The Norwegian Ibsen Company has tried its best to stay true to the words written by Ibsen. Only the oldest words have been renewed.

“We haven’t tried to make it modern and hip. The people working together have relied on each other, and we believe that Ibsen’s text shows the way. We have talked about our lives in the process to figure out how to tell the story as humanly as possible. Our goal is for the audience to experience something that occurs then and there.

Five years ago, Conradi started studying the link between Ibsen and Norwegian painter Edvard Munch. The more he read, the more he realised that one of them had a significant impact on the other. However, Munch and Ibsen only met two times in their lifetime.

“Munch’s father used to read Ibsen to him when he was only twelve years old. This created a whole new universe for Munch. At the age of fourteen, Munch drew his first drawing based on an Ibsen play.”

Later, it has been said that between 500 and 600 of Munch’s work as been inspired by Ibsen. Munch recognised himself in much of Ibsen’s work, especially the dark, fighting men who felt shunned by society and felt that they didn’t get acceptance. Therefore, they fought all the time.

“At one of Munch’s art exhibition, Ibsen told him: ‘it’s going to go with you as it did with me. The more friends you get, the more enemies”, Conradi explains before he is rushed back to another rehearsal for his current tour with the Riksteateret (Norway’s National Touring Theatre).

Kåre as Peer Gynt in India

Kåre has just returned from the highly successful first Ibsen Theatre Festival in Mumbai, India.


Photos: Helge Lien

For the last two years, awake or dreaming, I have had only one thing on my mind-Ibsen. Immersed in adapting Peer Gynt in Hindi, my mind has been working on having an Ibsen Theatre Festival in Mumbai. Finally, Peer Gynt is ready as Pir Ghani and the date for the festival draws near. My dream has been realized.

Born under the Zodiac sign, Pisces, (a sign I humbly share with Henrik Ibsen), in a city on the outskirts of the vast, lonely deserts of Rajasthan, perhaps it was destiny that I would be drawn towards water, inspired by Neptune, God of springs, rivers and the seas. And as the Piscean dreamer, I have been initiated from birth into a world of fantasy, making my several worlds between deserts, water and mountains explode into another sphere of fantasy, the theatre.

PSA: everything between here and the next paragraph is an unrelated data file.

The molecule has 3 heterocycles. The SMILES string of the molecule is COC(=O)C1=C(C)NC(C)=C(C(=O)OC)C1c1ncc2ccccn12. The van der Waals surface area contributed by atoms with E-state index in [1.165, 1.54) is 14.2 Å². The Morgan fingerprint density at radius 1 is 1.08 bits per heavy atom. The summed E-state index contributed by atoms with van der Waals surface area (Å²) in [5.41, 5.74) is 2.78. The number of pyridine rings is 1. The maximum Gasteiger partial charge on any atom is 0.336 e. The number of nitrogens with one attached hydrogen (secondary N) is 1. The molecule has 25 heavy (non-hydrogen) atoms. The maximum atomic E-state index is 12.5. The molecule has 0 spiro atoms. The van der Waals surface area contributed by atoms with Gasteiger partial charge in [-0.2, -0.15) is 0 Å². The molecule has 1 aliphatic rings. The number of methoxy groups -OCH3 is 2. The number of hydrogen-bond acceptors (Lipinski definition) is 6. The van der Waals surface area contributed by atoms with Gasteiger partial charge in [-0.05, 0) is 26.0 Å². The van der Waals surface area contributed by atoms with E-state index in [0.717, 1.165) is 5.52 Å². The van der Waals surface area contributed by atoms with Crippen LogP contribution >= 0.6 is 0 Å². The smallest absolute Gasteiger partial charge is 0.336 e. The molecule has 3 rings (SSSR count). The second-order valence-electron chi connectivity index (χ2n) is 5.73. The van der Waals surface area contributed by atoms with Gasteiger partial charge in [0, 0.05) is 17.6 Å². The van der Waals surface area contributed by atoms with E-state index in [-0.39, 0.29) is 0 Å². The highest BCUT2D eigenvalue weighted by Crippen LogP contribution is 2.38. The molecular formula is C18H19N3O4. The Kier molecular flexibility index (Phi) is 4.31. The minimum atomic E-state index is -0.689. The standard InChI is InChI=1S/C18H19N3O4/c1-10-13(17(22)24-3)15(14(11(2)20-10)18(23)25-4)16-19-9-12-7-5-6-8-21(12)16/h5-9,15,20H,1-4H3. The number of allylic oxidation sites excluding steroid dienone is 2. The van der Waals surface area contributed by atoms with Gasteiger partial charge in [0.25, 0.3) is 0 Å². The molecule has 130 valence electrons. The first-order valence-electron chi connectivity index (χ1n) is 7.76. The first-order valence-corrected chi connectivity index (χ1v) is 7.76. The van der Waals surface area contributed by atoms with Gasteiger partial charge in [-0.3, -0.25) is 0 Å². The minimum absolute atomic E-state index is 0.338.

It was in this world that I came upon the work of Henrik Ibsen. Then in 2010, I was invited to adapt and direct a play by Ibsen for the DADA Festival in New Delhi. Somehow, I was fascinated by the possibilities that The Lady from the Sea offered, especially in the folk tradition. And that was the beginning of my ‘obsession’ with Ibsen. As I worked on the script, placing the story in the arid areas of Rajasthan, it seemed to me as if Ibsen in the 19th century in faraway Norway was addressing issues in Indian society! I could almost feel the relevance of Ibsen in our society even today and I realised that culturally and emotionally, Indians and Norwegians were not too far apart. Ibsen had managed to encapsulate our concerns– women’s issues, relationships, family ties in a changing society—with such skill and understanding, that each one of his readers could empathise and connect with his characters. The adaptation, titled Mareechika (Mirage) was a great success and I rode high on the waves that hit the shores of India and Norway, literally, since subsequently, thanks to the Norwegian Embassy in India, we actually crossed the seas to Norway as invitees to the Ibsen Festival in Oslo in 2012.

My love affair with Ibsen reached a climax when I saw that Ibsen was an icon for people from all walks of life. My horizon expanded and I realized that like Varanasi, Oslo too is a city of temples, its theatres, where people worship their literary gods in awed silence.

Like one obsessed, I saw everything associated with Ibsen and in that chill weather, I embraced him like a shawl, wrapping each memory into my very being. And in the course of my visit, I met three wonderful ‘Ibsen’ people—Kåre Conradi, Ruth Wilhelmine Meyer and Helge Lien. Their performances impressed me so much that I was determined to see these artistes perform before an Indian audience. Thus began the idea of an Ibsen Festival in Mumbai. Ruth is singing on Ibsen’s themes in jazz form while Kare will give an hour-long performance of Peer Gynt which we have seen him present at Oslo. It will be a challenge indeed for our theatre group performing “Pir Ghani” to witness his unforgettable performance.

We are indeed grateful to the Norwegian Embassy for making the Ibsen festival possible.

The first Ibsen Theatre Festival in Mumbai runs from 31 October to 2 November 2014.

Ibsen Company’s Artistic Director Kåre Conradi is appearing in a National Theatret production of Ibsen’s Little Eyolf.

When the dream of the perfect family becomes a nightmare for the children.

We all seem to be concerned with how we relate to our children, but have we forgotten what it really means? Does the facade matter too much? Do we neglect the importance of just being there?

These are the questions director Sofia Jupither poses in Little Eyolf. She has dreamed of staging it for years – and now that this dream has come true, she once again she demonstrates her insight into the world of children.

Eyolf is a child who is not seen. As a baby, he fell from the changing table because his parents, Rita and Alfred, were more concerned with each other than with his safety. In most productions, the emotional warfare between Rita and Alfred is the focus of the play. In Jupither’s version, though, Eyolf is the protagonist. Little Eyolf drowns, and Rita and Alfred – played by Pia Tjelta and Kåre Conradi – do not see what they had until they have lost it.

Of all Ibsen’s plays, Little Eyolf is the one least influenced by the surrounding community. There are no telegrams in locked mailboxes and there is no syphilis; there is only a reference to a steamer. The story is easy to adapt to our own time. The story of the vulnerable child speaks as just as strongly to us today. Ibsen people belong to our time.

The Premiere is Tuesday 9 September and runs until 18 October 2014. Performed in Norwegian, with English subtitles.